This essay shows how fatalism is expressed through the characters, their actions, beliefs and views of life and through the narrator’s comments and voice in Thomas Hardy’s novel Tess of the d’Urbervilles. It also shows how Fate is expressed and hinted at through chance and coincidence, nature, time, women and convention, considered “the artistic anatomy of Fate” (Elliott 56). Fatalism is a predominant theme in Tess of the d’Urbervilles. As a belief passed on from generation to generation, fatalism has a strong influence on the characters, and their views on life. Realizing that their actions and good intentions cannot lessen their suffering, and that there is no way of avoiding the predetermined order of things and events, the characters develop a strong tendency to depreciate life. In their tacit submission to the supreme power that controls the universe or in their temporary rebellion against it, they often think of suicide as a solution to their inferior condition. Due to their fatalistic views of life, they also tend to interpret different occurrences and events in their lives as ill omens that predict unhappiness and suffering and as proof of the existence of Fate. In the novel, fatalism is also expressed through the philosophical comments that Hardy, as a narrator, makes throughout the story. He comments on the most significant events in the characters’ lives, revealing his own opinions and fatalistic views on life. Hardy’s idea of Fate seems to coincide with finding something or somebody to blame for human unhappiness. Because of his concern with human unhappiness and his instinctive need to find somebody responsible for it, chance and coincidence, nature, time, women and society are some of the things he puts the blame on. Firstly, Hardy suggests that the characters’ misfortunes and unhappiness are due to a chain of malignant coincidences that are linked to each other in a deterministic way. Secondly, he suggests that Nature, as a personification of Fate, is partly responsible for people’s suffering. But Nature is not always malignant. When it signifies the natural world or the nature of things, Nature is innocent and benevolent and consequently the characters do not suffer at the hand of Nature, but because of the social rules and conventions invented by human beings. Angel is an outstanding example of how people can be ruined and oppressed by social laws, norms and prejudices. In addition, Time is also blamed for the suffering humans are subjected to because it brings oblivion, change, decay and disillusionment with the passage of years. Through Time, Hardy also points out that a single moment can be vital or fatal for one’s path in life. Finally, women, as “instruments of Fate” (Elliott) are blamed for bringing suffering and destruction to men. Due to the excellent physical qualities that Tess is endowed with, Alec is fatally attracted to her and eventually brought to ruin.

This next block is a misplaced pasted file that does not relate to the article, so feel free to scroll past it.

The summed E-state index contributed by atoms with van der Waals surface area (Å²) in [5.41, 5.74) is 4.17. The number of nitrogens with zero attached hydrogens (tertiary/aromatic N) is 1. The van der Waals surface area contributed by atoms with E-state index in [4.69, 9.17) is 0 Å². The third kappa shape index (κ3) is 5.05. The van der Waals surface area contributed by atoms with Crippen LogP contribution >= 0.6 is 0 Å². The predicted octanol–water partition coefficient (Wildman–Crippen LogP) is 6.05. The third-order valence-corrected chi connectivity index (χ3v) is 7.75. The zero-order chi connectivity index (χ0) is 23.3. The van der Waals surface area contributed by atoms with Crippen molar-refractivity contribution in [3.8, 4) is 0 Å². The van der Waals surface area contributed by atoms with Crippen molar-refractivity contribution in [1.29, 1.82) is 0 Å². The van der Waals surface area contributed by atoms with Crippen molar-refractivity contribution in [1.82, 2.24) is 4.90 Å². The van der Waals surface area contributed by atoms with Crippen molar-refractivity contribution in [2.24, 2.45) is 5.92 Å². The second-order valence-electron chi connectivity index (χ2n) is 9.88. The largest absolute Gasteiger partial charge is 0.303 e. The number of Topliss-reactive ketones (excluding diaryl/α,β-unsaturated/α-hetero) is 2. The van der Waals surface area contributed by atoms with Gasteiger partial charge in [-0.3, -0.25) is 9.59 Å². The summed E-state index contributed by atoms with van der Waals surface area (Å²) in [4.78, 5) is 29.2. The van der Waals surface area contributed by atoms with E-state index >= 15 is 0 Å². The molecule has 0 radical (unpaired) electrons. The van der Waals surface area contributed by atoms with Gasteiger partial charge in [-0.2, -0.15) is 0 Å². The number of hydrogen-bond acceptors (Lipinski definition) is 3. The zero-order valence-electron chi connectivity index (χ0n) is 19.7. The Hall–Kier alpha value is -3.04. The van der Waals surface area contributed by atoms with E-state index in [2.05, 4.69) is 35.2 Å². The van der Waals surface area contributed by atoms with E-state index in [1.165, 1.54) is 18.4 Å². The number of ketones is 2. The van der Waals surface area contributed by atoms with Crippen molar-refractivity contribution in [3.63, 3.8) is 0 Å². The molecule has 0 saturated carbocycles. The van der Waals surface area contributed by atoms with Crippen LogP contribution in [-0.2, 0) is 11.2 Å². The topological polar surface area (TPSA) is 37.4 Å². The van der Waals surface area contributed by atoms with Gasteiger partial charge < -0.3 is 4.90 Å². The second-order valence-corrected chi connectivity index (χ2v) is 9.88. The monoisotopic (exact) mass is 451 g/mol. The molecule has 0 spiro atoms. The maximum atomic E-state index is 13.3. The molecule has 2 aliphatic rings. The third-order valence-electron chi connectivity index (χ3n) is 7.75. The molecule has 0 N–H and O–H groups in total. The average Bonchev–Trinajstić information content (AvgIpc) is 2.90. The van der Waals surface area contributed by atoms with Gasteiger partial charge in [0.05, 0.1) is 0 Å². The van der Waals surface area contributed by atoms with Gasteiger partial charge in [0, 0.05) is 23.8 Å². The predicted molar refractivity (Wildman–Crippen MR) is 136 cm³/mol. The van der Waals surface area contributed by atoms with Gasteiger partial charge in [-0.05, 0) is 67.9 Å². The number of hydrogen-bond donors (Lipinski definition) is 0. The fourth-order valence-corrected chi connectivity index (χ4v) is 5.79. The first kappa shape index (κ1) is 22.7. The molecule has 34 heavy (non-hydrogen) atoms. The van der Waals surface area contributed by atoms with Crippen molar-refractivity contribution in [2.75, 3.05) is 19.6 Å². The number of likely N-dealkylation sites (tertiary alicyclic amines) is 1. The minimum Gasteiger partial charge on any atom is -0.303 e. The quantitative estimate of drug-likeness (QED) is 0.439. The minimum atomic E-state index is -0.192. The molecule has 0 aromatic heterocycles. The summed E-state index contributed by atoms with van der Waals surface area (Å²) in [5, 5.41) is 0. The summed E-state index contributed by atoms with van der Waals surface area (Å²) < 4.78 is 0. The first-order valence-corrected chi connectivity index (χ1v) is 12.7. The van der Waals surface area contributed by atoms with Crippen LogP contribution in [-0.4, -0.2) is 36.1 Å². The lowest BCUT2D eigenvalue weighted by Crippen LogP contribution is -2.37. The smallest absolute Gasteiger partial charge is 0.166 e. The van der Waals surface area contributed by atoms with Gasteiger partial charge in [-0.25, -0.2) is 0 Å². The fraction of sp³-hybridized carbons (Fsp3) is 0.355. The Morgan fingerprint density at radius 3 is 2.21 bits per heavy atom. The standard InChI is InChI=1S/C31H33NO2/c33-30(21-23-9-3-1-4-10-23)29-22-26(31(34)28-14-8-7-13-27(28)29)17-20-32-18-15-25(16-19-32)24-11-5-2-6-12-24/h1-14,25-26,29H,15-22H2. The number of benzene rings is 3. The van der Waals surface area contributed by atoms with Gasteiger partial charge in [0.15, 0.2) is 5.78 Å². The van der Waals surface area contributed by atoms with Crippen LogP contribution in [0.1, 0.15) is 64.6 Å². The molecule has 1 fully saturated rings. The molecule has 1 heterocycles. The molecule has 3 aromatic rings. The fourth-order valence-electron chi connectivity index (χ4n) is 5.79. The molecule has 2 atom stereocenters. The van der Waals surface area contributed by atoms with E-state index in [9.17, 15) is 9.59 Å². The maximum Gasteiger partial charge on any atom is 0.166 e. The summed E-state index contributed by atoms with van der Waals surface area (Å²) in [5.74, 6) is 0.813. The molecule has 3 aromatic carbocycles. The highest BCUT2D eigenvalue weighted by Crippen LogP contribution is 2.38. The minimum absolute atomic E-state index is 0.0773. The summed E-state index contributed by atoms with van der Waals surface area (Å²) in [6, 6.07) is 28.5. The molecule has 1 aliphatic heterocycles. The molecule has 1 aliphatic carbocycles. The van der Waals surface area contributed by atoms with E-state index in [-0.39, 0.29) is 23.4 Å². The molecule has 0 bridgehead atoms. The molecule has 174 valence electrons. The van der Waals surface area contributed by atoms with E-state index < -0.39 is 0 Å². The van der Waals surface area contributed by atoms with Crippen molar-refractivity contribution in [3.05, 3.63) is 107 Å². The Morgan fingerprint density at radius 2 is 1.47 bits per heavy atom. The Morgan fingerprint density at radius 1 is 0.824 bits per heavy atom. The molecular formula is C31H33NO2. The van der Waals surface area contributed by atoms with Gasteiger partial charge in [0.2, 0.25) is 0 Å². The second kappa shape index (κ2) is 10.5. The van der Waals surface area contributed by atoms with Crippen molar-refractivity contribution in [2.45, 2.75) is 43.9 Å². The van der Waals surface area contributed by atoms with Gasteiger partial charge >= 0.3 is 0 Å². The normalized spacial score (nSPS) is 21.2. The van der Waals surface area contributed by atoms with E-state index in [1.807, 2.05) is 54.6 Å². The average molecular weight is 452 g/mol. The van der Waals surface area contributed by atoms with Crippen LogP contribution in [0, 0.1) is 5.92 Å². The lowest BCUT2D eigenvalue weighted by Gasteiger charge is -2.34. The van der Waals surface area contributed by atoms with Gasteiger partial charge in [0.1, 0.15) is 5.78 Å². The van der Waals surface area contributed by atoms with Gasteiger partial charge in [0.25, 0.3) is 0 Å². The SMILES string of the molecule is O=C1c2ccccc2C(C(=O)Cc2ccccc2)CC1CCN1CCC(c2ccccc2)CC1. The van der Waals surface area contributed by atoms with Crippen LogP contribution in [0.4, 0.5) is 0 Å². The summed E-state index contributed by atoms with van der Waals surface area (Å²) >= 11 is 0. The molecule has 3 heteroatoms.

Place, publisher, year, edition, pages
2002. , 22 p.
Identifiers
URN: urn:nbn:se:kau:diva-53686Local ID: ENG C-13OAI: oai:DiVA.org:kau-53686DiVA: diva2:1102246
Subject / course
English
Available from: 2017-05-29 Created: 2017-05-29

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  • apa
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  • modern-language-association-8th-edition
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  • en-US
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  • nn-NB
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Output format